Hey! I’m Marissa, a freelance web designer and digital marketer. I love working with clients to take the overwhelm out of getting their business online. Thanks for stopping by and taking a look at my blog!

7 Essentials To Discuss Before Your Website Build


Getting a website built can feel a bit daunting at the beginning, especially if you don’t know much about what the process with entail. Who do you hire to build your website? How much will it cost? What will you need to provide, and will it be a lot of work for you? Having a clear expectation from the beginning about exactly what is required from both web designer and client can make or break your experience during your website build.

If clients don’t really know what to expect during a website build, it can result in a lot of stalling, builds never really getting off the ground and projects taking ages to complete. Frustrating for both client and designer, to say the least!

After all this, the client is most likely left with a website that isn’t a true representation of them or their brand, and one that won’t be very effective for them. If it is really clear from the outset what is required, you’ll enjoy the process of your website build much more, and end up with a website that is going to work for you, make a difference to your brand and help convert your users into paying customers and raving fans.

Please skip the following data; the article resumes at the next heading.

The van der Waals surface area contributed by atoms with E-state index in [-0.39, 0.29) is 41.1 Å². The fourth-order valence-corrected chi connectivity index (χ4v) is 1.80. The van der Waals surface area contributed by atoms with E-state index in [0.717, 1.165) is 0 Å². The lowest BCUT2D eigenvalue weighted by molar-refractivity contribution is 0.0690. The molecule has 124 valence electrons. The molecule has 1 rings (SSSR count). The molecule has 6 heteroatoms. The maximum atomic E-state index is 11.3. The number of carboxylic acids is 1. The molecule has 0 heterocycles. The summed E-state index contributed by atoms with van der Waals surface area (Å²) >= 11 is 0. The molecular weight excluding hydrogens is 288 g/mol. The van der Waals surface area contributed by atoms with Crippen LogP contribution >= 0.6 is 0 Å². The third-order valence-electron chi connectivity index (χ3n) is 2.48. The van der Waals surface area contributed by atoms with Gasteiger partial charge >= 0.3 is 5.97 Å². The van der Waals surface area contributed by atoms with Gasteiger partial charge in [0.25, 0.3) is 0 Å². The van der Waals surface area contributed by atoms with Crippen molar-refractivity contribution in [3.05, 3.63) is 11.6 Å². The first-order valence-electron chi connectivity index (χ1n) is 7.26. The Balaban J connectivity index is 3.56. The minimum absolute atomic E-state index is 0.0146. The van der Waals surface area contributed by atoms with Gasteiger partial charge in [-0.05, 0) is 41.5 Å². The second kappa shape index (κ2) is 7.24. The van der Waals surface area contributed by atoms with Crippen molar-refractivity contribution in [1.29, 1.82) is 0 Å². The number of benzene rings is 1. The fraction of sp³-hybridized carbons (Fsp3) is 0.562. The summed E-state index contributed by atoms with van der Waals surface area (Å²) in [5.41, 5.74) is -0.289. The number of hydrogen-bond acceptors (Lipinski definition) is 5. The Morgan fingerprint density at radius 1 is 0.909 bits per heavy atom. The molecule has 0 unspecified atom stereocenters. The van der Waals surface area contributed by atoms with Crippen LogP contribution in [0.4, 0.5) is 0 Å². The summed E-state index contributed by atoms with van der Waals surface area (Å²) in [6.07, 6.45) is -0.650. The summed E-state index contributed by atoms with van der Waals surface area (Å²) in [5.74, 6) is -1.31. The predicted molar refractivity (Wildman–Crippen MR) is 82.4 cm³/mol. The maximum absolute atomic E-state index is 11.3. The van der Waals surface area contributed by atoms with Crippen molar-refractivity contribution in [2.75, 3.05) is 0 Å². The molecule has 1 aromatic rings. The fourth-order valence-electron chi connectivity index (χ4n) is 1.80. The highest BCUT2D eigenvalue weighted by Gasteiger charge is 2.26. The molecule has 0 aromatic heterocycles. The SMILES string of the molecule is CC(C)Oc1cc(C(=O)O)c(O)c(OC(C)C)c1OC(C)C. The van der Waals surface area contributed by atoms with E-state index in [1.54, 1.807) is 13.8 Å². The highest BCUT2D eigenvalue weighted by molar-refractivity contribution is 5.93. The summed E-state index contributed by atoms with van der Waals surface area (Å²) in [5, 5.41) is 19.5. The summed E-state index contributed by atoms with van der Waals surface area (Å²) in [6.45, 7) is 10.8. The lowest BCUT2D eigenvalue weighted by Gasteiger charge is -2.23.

Here are the top items you would ideally have (or at least know you’ll need to look work on) before starting your website build or redesign:

1) Website domain name

Your domain name is the URL of your website (i.e. marissawaitecreative.com). You can purchase this with companies such as 123 RegGo Daddy or Namecheap. You simply enter the domain name you’d like to buy and you can see different options of prices depending on the suffix (i.e. .com, .co.uk, .org etc). All you need to do is purchase your domain name here and keep a note of your login details with whichever company you’ve bought the domain with.

2) Website hosting

This is where your website and its content lives online. Every website needs to be hosted somewhere! There are several different types of hosting, which you can learn more about here. If you decide to try and build your own site with a sitebuilder such as Wix or Squarespace, your hosting will be included in your monthly plan with them. There are many good hosting providers I’ve used, and would be happy to recommend some for you to investigate. Many web designers also have their own hosting packages where you can also host your site.

3) Logo/branding

If you’ve been around for a while, you’ll hopefully have a logo! Some businesses may be more likely not to have a logo, such as freelancers or musicians operating under their own name. However, having a good logo and branding to use no matter what industry you work in is really important; strong and consistent branding will help you stand out as well as convey familiarity and consistency to your consumers. You’ll be more recognisable and they’ll know what to expect from you. It will help you stand out! Your branding includes different aspects such as your logo, colour palette, personality, tone of voice, style and typography. When working on your branding, it’s also helpful for your website design to discuss some of your unique selling points so that you can make sure these are highlighted for your consumers. If you want to learn a bit more about branding and why it’s so important, you should check out this great article.

4) High quality images